State of the Hogs:

Younger Razorbacks still understand Texas hate

By: Clay Henry
Published: Monday, September 13, 2021
From left, Paton, Silas, Joshua and Caleb Everett of Greenbrier cheer during a game between Arkansas and Texas on Saturday, Sept. 11, 2021, in Fayetteville.
( Charlie Kaijo)
From left, Paton, Silas, Joshua and Caleb Everett of Greenbrier cheer during a game between Arkansas and Texas on Saturday, Sept. 11, 2021, in Fayetteville.

It was nearly midnight as I left the press box after completing my column on the Arkansas victory over Texas.

The thought as I emerged from the elevator and hit the sidewalk for the walk to my truck: there will be no traffic and it will be a quiet walk to the parking lot.

Nope. The stadium might have been empty, but the streets of Fayetteville were still abuzz.

A car passed with the sunroof open with two co-eds — and let’s hope they were at least college age — with at least half their bodies above roof level.

I’m pretty sure both were intoxicated as they screamed at me with double downward Horn hand gestures.

“F--- Texas!!!!!”

I did nothing to encourage them as they continued to scream and holler going north on Razorback Road, but I did smile.

It was just more proof that someone under 30 can hate Texas as much as those of my generation. Anyone who said the under-30 crowd doesn’t get it, doesn't get it.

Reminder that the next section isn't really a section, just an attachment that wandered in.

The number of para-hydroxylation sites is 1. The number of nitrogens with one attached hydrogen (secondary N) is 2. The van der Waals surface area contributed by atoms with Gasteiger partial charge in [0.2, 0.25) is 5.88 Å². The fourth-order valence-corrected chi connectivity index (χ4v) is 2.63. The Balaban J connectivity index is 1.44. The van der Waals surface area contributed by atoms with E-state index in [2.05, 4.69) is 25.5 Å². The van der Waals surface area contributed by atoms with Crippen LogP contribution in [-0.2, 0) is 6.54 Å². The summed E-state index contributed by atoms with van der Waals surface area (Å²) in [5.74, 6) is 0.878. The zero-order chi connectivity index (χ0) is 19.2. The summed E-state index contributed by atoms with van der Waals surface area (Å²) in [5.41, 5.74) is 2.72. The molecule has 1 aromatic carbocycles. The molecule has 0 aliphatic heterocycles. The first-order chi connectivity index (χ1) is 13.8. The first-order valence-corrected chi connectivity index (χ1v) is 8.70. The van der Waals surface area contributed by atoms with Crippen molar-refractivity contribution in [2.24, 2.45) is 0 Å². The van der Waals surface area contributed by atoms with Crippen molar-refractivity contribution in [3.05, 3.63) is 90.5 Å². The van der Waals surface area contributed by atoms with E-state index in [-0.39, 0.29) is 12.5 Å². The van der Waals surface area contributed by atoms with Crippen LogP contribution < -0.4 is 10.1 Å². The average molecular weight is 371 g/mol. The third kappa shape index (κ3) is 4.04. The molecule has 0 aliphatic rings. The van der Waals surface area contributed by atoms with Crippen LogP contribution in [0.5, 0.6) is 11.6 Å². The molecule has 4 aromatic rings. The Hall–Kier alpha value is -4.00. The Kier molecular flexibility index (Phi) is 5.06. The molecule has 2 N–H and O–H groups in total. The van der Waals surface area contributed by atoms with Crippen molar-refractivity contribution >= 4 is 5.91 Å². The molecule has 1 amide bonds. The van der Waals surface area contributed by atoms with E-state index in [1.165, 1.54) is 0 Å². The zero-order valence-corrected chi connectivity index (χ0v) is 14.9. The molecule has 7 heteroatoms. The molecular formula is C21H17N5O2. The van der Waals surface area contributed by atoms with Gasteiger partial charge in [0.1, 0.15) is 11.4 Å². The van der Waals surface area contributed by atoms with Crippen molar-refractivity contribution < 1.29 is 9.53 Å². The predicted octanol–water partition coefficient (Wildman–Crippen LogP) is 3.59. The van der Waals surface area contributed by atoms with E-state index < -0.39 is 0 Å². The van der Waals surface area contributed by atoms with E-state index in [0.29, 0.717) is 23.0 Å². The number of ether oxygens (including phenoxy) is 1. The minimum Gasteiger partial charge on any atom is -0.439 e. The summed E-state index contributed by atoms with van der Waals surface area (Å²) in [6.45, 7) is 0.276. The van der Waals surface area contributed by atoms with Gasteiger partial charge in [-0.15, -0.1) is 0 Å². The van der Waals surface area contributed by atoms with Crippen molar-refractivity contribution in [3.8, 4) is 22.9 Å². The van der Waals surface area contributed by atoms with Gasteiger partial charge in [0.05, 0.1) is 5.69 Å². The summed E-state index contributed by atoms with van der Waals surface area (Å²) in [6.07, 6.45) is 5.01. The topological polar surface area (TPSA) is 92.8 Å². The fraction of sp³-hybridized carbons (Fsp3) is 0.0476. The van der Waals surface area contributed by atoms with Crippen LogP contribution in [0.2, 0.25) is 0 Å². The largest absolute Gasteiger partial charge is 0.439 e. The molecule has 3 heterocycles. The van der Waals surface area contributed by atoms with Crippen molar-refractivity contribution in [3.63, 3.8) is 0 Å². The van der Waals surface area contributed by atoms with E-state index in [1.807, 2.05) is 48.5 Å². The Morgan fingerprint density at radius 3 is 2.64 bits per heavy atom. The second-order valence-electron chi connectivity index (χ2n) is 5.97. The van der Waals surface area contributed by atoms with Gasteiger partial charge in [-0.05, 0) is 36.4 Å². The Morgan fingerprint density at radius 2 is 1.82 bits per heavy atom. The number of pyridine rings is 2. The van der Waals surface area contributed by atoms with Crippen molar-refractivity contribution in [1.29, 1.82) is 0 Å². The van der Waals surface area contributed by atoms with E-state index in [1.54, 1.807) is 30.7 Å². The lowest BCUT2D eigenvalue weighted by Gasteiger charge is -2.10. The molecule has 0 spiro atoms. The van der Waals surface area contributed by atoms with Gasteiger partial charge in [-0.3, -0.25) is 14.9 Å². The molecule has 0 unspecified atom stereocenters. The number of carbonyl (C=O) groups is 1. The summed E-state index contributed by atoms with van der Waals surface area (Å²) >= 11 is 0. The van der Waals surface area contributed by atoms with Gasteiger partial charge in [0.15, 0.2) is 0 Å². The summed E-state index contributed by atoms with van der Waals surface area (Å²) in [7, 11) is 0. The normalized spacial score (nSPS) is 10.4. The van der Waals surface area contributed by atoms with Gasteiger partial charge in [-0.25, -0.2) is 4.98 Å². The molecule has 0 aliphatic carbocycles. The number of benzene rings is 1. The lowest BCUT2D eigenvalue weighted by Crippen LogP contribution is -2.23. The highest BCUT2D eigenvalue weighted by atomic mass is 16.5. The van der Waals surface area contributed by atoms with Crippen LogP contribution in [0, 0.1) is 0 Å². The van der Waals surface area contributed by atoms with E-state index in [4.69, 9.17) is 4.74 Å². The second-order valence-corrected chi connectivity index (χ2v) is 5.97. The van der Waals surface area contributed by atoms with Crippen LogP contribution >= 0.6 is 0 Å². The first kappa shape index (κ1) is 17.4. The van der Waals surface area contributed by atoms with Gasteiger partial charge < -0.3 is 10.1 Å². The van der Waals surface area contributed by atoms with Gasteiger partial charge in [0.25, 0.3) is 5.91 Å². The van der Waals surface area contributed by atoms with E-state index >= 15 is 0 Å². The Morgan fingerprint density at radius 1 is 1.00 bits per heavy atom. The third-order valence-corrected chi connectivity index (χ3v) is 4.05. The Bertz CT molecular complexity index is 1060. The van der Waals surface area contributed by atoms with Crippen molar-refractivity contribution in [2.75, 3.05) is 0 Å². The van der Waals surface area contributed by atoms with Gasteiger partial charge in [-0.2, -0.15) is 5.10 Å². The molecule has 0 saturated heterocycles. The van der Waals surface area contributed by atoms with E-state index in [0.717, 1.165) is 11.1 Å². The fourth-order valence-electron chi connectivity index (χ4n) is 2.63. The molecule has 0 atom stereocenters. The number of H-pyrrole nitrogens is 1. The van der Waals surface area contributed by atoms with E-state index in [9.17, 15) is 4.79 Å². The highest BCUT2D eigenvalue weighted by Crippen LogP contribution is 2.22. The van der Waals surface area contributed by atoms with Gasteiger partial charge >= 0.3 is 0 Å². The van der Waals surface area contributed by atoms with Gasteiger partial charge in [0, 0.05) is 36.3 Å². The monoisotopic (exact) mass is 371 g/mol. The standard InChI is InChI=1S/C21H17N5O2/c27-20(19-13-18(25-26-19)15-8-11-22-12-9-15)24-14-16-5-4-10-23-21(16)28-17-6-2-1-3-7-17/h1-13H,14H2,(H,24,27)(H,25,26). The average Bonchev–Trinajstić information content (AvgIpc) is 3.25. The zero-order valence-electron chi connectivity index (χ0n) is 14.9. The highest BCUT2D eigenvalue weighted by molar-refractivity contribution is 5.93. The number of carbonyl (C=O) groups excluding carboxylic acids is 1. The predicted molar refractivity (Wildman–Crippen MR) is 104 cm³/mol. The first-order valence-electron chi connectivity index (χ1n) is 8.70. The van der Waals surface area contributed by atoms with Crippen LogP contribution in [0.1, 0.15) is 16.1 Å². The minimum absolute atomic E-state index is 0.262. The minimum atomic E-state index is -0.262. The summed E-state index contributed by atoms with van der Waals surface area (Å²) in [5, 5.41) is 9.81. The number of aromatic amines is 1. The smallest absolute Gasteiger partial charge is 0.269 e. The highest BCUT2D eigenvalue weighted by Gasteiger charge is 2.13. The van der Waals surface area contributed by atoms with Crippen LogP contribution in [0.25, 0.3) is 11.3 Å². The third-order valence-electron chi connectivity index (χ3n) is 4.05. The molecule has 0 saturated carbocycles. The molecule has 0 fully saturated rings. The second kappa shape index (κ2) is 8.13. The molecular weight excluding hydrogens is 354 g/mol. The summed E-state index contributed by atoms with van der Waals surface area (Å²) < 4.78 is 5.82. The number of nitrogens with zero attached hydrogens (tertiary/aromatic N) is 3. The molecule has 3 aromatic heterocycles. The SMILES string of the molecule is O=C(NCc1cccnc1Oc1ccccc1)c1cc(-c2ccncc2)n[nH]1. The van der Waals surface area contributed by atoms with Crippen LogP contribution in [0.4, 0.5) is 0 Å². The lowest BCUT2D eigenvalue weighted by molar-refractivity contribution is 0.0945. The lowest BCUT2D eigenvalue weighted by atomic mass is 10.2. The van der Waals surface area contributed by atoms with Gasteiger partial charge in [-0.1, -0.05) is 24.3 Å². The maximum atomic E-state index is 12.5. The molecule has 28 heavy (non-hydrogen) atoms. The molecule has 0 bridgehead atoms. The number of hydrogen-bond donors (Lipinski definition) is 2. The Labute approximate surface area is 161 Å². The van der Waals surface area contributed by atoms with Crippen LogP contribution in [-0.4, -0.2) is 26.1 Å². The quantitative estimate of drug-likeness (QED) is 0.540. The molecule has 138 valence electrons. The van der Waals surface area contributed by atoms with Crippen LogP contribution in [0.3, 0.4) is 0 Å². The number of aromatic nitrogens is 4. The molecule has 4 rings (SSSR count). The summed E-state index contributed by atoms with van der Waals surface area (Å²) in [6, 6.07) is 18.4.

Hatred of Texas has not gone away. It's alive and well.

There may be some young people who don’t get it, but don’t worry about the thousands of students who packed The Trough on Saturday night at Reynolds Razorback Stadium.

Those in the student section screamed as they sprinted into the stadium when the gates opened 90 minutes before the kickoff. And they screamed and chanted to the top of their lungs while the Razorbacks hammered Texas 41-20.

They were as awesome as Arkansas linebacker Hayden Henry, honored this week as the Walter Camp Foundation defensive player of the week.

Those students did their job as well as nose tackle John Ridgeway or those amazing running backs who danced through the Longhorn defense for four quarters.

They roared as Zach Williams stripped Texas quarterback Hudson Card from behind. That play was right in front of them and they didn’t need to see a replay to know that the ball belonged to the Razorbacks.

They went crazy.

They celebrated goal-line stops with unbridled screams. They celebrated every play, every move by their Razorbacks that further tormented the Longhorns.